A step (but not necessarily a giant step) backward
If the Mycenaeans did in fact conquer Troy it happened early in the 1100s BCE, that is, not long after 1200. (Remember that before the Common Era we’re counting backwards, so the lower numbers are the later ones.)

The conquest of Troy may have been the Mycenaeans’ last hurrah. By the end of that century (i.e. by 1100 BCE) all their cities had been burned, and the Mycenaean “empire” (which in fact had never been more than a cluster of separate kingdoms often at war among themselves) had perished, its culture as dead as its power. The infant technology of writing was lost, and for more than 400 years—until the Phoenician alphabet was borrowed and adapted to the writing of Greek—nothing that was happening in the Greek-speaking world was recorded in writing. Historians, frustrated by the complete lack of documentation, have named this period the Greek dark age. (Dark here means ‘obscure,’ not ‘ignorant’ or ‘evil.’)

When written records once again shed light on Greek history, starting in about 800 BCE (give or take 50 years), most of the lands formerly occupied by the Mycenaeans, Crete included, have been settled by a Greek-speaking people called the Dorians.

The standard interpretation, until fairly recent decades, was that the Dorians (a warlike but—compared to the Mycenaeans at the time of their collapse—culturally less advanced people) had entered Mycenaean territory from their homeland in the northwest (the modern Greek region of Epirus and perhaps some adjoining parts of Albania and Macedonia) as invaders, taking and burning the proud Myceanean cities, apparently undeterred by their massive Cyclopean walls.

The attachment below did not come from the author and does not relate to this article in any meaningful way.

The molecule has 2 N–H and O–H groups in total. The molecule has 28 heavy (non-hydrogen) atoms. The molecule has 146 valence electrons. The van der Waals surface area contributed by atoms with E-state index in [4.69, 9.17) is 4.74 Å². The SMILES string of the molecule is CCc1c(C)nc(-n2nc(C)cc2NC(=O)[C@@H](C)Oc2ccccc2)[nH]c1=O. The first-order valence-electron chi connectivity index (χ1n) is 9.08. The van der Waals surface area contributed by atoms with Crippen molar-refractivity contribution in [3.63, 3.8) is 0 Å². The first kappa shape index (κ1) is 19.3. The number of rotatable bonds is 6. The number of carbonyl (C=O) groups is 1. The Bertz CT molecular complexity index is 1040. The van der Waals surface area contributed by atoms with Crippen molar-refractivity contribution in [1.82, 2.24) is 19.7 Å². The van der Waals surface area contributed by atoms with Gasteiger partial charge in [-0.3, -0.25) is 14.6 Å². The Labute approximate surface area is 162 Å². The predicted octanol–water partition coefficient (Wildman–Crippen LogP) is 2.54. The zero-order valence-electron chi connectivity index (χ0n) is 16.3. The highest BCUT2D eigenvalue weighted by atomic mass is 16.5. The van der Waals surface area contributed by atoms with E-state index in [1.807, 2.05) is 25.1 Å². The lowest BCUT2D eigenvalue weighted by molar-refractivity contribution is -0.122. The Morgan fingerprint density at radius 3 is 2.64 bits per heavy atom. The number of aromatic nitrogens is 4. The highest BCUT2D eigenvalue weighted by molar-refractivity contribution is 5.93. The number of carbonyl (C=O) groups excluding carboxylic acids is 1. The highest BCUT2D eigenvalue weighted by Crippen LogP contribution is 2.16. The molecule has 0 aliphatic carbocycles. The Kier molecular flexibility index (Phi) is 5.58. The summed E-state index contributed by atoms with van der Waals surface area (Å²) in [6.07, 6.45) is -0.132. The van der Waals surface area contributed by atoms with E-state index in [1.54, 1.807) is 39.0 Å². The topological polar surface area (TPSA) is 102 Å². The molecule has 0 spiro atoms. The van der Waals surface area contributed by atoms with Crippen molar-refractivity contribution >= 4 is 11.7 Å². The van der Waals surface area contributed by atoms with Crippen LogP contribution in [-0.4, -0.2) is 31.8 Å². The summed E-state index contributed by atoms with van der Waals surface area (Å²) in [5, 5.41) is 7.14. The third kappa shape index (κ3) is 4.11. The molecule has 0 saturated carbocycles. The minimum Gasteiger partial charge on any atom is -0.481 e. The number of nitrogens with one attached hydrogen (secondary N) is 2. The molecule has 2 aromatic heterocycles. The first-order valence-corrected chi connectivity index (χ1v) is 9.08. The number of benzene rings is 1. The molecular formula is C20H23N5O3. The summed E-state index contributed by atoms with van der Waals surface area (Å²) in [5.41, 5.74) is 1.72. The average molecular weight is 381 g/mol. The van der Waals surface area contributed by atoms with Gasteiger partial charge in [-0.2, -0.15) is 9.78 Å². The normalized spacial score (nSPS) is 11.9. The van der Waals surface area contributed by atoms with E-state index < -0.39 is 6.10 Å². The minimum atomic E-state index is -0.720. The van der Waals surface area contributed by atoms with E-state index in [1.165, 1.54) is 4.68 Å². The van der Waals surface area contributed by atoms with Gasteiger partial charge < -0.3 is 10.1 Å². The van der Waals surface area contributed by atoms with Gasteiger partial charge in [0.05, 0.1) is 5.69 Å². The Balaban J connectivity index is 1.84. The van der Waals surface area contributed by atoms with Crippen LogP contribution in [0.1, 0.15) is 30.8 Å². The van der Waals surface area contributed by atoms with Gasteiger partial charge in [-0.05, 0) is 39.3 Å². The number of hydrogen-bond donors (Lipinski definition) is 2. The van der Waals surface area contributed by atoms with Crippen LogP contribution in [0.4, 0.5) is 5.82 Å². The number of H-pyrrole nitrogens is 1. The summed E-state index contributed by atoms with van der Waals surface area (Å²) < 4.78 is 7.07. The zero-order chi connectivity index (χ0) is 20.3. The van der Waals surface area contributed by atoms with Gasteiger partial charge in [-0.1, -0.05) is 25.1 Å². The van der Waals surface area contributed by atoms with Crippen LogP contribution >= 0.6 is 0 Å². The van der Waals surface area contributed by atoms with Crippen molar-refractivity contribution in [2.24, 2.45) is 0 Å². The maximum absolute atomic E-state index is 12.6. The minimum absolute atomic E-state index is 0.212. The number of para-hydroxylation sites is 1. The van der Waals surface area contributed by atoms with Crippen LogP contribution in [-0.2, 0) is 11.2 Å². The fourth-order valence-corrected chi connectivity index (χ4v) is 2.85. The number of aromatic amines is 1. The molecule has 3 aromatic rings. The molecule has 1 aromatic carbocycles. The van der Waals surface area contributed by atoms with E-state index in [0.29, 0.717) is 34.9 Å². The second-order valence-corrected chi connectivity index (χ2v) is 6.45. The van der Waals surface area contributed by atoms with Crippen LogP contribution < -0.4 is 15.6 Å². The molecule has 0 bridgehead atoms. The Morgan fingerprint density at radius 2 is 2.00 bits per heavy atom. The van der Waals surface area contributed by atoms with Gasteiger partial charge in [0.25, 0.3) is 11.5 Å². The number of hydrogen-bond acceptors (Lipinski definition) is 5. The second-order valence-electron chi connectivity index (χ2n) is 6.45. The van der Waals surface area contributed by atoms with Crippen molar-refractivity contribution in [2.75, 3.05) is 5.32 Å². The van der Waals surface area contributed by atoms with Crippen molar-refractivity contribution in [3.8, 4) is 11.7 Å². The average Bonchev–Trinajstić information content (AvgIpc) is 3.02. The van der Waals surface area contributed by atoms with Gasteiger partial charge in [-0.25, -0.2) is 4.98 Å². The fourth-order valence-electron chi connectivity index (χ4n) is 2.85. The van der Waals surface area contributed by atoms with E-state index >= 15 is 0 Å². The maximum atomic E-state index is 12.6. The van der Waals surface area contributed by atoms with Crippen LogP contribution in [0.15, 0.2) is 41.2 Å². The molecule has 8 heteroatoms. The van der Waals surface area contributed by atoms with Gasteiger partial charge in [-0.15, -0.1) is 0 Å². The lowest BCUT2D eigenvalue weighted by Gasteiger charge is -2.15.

Herakles with Athena
Ancient Greek tradition gives support of a kind to this thesis: a legend relates that the mythic hero Herakles, who belonged the royal Perseid house, had been expelled from the Peloponnesus by the children of the rival house of Pelops—said children being founders of the dynasties that ruled the Mycenaean kingdoms. In the legend, Herakles’ sons and grandsons struggled to recover his lost inheritance, and his great-grandsons finally succeeded. The story describes the struggle as a series of single combats between leaders rather than large battles between armies. The victorious great-grandsons are the legendary founders of the Dorian states, such as Lakonia and Messinia, that replaced the fallen Mycenaean kingdoms. This picture, on a kylix (drinking cup) from the classical period, shows Herakles in his customary lion-skin attire being poured a drink by the goddess Athena. (That would be her helmet on the table. She never went anywhere without it.)